Earlier this year in the Brazilian Adventist theological journal, Kerygma, I published “A Moral History of the 2016 United States Presidential Election Campaigns” asking whether the elections that elevated Donald Trump to the presidency were “Judgments of God?” on the United States. In it, I compared and evaluated two sources with theologies of history in which human beings being able to identify divine judgments is integral: (1) Ellen G. White, centering her views on “philosophy of history” in Education; and (2) Stephen J. Keillor, especially his book, God’s Judgments, about the September 11 attacks. In both sources, the US Civil War is a recognized case of divine judgment on America that conforms to Old Testament patterns of God’s judgment on the nations.
According to the biblical patterns of judgment identified in White and Keillor, I reached the working conclusion that the 2016 elections and their outcome were not a catastrophic judgment of God on the US like the Civil War, but rather a sifting judgment event like the rising tensions before the Civil War that God used to sort the righteous from the unrighteous across America’s political factions. The surprising features of the 2016 presidential primaries and general election—peculiar in the post-war era—revealed hypocrisy in the left, center, and right of US politics and thus moral defects in the characters of those who identify too closely with those political tribes. The proper response to the sense of being under judgment, which many felt during that time, was to repent of attempting to govern ourselves as if God does not intervene in human history.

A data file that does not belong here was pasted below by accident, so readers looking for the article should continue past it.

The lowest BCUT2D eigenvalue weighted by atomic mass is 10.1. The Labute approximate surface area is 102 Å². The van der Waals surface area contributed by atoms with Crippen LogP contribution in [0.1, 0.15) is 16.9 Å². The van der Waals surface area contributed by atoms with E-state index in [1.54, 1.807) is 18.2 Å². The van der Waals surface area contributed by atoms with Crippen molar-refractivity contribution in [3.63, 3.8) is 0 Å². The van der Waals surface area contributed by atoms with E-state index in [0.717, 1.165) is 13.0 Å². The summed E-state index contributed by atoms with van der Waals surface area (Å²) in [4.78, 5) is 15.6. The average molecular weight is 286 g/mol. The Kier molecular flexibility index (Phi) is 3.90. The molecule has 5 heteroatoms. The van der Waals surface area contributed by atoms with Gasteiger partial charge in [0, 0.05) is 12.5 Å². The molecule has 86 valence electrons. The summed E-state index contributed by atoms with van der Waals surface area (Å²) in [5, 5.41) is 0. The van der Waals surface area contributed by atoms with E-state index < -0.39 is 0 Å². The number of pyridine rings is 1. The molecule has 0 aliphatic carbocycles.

The question I will address in this article is how well that thesis has held up over time. In the course of bringing “Judgments of God?” to publication, I limited myself to only those sources available to me in early 2017, and I kept the same perspective I had at that time. I did so to allow future readers, including myself, to evaluate how well my view of divine judgment holds up in hindsight. With the next presidential election just around the corner, I especially invite my fellow American readers to see whether the shoe I’m offering fits, and, if so, how best to wear it.
Evaluation of the American Left
In “Judgments of God?” I argued that while the US left pursued its goal of justice for America’s lower class and minorities, they attempted to do this via an alliance with America’s upper classes. The upper class pursued that equalitarian project as a culture war with America’s white, Christian majority, whom they believed to be doomed to demographic irrelevance, all while accruing a greater share of the economic recovery to themselves. I argued that the election of Donald Trump represented a major failure of this approach that highlighted its injustice.